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Here comes the rain again.

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Friday, June 25, 2010

Family Friendly, huh?

Never thought I would be in a position to take advantage of this sort of opportunity. I had the child, I had the stroller, so why did I still feel guilty parking here? Could it be the rampant consumerism that has come into our lives since having the baby?
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Monday, June 21, 2010

Power to the Babies...

Because their mamas want some peace!
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Sunday, June 20, 2010

For the Father of My Child

This day is for you - Big D, my life partner of over 16 years, the man that has stood by me through my craziness, the father of my child.

I would say that I love and adore you but that's sounds way too sappy and totally inappropriate for the thanks and praise I feel for you everyday. That sappiness sounds like the unknowing idealistic crap I spewed back in 1994 right after we were married. That was a time when I had no idea how much hell I would put you through, a time when I had no idea how much hell I could muster up. Through it all, you stuck by me, you didn't leave me.

Looking back at it all, I readily admit we had a fun marriage. That couldn't have happened if it wasn't for you. You always came through and provided the environment for fun. Sometimes I would fill that space with exciting adventurous opportunities. At other times, I would fill that space with murderous, screaming mania. Yet, you stuck with me and so I declare that the fun we have had in our marriage - despite the fact that much of it was my idea - was made possible by you. Your patience, your strength, you open-mind, your willingness to continue in spite of me.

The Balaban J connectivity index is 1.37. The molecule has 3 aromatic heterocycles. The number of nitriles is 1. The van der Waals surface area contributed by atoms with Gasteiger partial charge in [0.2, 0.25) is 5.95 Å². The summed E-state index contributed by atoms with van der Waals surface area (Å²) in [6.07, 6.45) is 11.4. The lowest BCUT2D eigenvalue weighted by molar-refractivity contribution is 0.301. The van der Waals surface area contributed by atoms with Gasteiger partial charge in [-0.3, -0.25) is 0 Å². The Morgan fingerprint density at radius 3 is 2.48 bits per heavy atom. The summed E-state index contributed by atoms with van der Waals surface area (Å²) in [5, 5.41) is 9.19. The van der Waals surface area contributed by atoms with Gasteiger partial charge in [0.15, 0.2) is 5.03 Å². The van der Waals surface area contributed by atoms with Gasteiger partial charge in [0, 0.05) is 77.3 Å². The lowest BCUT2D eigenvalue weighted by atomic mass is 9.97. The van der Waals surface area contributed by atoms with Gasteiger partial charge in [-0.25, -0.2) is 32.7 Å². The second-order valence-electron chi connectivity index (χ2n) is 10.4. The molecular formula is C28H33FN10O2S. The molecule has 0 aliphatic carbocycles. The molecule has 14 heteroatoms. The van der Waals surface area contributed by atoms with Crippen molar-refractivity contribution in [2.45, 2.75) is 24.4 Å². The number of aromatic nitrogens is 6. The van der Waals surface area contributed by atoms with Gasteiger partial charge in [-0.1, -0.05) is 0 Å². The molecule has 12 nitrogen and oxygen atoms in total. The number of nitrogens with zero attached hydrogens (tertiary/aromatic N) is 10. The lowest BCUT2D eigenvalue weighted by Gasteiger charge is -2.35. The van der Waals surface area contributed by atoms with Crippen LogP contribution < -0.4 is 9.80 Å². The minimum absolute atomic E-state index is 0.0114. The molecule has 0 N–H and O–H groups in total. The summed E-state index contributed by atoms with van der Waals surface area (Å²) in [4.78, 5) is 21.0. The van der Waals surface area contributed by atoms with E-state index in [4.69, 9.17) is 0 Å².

But, here we are after 16 years and you continue to astound me. You are the greatest father that ever lived. I swear it! You love that little girl so much and you teach me how to love her, too. You hold this family together.

You go to work every single freaking day of the workweek and you come home and take over that baby. I KNOW I couldn't do that. Seriously, I couldn't and I believe your level of commitment is fueled by superhuman powers.

You take the time to put her to bed every night, while I drink a beer. You let me be off the hook. I love that. Besides I can't put her to bed anyway, what with the smell of milk wafting from my nipples. That aroma is too much for her, it keeps her awake. But, you took over the responsibility of putting her to bed before we learned how enticing my breasts smelled. And, I know you are tired. You do it and you do it really well!

I love you. We both love you. We thank you for being the kind and loving and cool and groovy Husband and Father that you are.

Happy Father's Day!

Love from you girls...Me and the Baby Lotus Bud.

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Thursday, June 17, 2010